It’s hardly surprising that Stephen Merchant got Hollywood A-Lister Christopher Walken on board for his upcoming BBC One comedy series The Outlaws. He does, after all, have The Office, Extras and Hello Ladies under his belt and that’s in addition to a fair few accolades – two Golden Globe Awards, three BAFTAs and four British Comedy Awards.


Not that his impressive TV CV has gone to his head – as I zoom the 46-year-old comedian/writer/actor/director (is there anything he can’t do?), his modesty is paramount. We’re discussing The Outlaws which follows seven strangers, from vastly different walks of life, brought together to serve community service sentences in their hometown, Bristol. Merchant plays nerdy-divorcee Greg and Walken portrays Frank, a charming man with a tendency to make poor decisions.

“We wanted a big American star for the role of Frank. On the surface he seems like an exotic alien that’s landed in Bristol – then you realise he’s just a petty criminal. Walken was top of the list. Somehow we got the scripts to him. He doesn’t have a mobile phone or a computer. I’m not joking – we faxed it to him. We had to pull a fax from an old BBC cupboard and dust it off. I got this message he wanted to meet with me,” recounts Merchant.

“I went to Connecticut, where he lives, and sat with him. Someone told me beforehand that Chris is very, very comfortable with silence. He is in his 70s, he has nothing to prove, he’s a very meditative thoughtful guy. He’ll ask you a question and then he likes to think about the answer you’ve given – for like 10 minutes. Because I knew he was comfortable with that, I went quiet as well. I would just sit and look out the window until he had another question. We were there for four hours. At one point he made me an omelette because I was getting weak from hunger. We hit it off and he came to Bristol, so it must have worked.”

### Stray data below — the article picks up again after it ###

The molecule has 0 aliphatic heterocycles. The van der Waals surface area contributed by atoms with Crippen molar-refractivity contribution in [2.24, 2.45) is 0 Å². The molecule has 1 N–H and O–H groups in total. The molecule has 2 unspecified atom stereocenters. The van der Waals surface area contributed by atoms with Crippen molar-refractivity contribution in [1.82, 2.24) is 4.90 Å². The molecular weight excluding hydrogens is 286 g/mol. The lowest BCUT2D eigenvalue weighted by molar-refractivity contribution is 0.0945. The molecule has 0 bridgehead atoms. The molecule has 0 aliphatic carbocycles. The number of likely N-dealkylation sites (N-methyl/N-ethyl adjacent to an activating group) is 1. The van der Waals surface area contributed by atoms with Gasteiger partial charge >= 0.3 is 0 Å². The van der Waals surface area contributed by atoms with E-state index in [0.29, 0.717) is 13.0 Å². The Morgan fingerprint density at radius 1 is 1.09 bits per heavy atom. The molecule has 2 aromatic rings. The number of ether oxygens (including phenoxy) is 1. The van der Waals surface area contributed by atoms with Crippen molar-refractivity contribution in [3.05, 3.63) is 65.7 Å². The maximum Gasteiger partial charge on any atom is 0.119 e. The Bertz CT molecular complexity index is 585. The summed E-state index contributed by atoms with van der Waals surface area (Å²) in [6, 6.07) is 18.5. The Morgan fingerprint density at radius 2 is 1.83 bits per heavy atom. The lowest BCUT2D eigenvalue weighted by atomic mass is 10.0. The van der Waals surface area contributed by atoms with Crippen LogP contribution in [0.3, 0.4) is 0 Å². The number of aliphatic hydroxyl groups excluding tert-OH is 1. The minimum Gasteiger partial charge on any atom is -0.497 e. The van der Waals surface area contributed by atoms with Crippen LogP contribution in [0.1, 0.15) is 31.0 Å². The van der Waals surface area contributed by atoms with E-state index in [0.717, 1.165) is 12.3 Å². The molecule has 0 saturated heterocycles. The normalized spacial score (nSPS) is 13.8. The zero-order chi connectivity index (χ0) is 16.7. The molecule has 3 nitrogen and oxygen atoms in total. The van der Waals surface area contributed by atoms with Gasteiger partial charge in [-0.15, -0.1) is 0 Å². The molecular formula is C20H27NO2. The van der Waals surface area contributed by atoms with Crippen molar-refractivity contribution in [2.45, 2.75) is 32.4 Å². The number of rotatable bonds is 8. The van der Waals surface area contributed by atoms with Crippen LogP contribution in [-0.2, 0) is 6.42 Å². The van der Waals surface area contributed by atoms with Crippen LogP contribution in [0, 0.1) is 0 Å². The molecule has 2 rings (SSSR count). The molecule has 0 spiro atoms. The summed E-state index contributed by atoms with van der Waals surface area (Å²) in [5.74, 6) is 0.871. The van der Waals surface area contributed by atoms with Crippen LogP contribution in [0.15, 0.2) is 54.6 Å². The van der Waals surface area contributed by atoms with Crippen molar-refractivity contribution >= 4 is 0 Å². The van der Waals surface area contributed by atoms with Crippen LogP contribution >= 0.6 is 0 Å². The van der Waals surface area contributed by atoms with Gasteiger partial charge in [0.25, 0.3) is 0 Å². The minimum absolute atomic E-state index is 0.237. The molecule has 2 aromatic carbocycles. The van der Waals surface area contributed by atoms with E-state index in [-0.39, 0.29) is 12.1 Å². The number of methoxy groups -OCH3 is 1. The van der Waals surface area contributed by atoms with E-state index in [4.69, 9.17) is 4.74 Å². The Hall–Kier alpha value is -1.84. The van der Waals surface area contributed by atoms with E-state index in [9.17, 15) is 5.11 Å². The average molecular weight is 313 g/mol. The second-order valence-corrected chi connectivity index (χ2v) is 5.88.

The Outlaws focuses on Rani (played by Rhianne Barreto), a student who has secured a place at Oxford University but blows off steam by shoplifting, and Christian (Gamba Cole) a young man who is forced to take part in drug gang activities. Everything changes for the seven characters when they discover a large sum of cash hidden in the community centre they are renovating. Where did Merchant get the idea from?

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“My mother and father both worked for community service in Bristol when I was growing up. My mother would supervise the offenders as they repainted a shed or did up a kids play area in a park. She would occasionally talk about the people she had seen come through the ranks. I remember she told me about an old guy that she would see month to month, he would always be back for stealing cabbages from allotments or odd little crimes like that. She realised over time that he liked the social aspect. He was in his 70s and he didn’t have much else going on – so he was trying to get community service to socialise with people. I mean, I would have thought bingo was easier,” Merchant quips.

“There was an American businessman that got caught drink driving and a couple of people I went to school with. I thought it was an interesting backdrop to a show. You’re always looking for ways to bring people together that wouldn’t otherwise encounter one another.”

Whilst writing the show, Trump and Brexit dominated political discourse. Merchant felt the world was divided – everything was binary - and that's before COVID.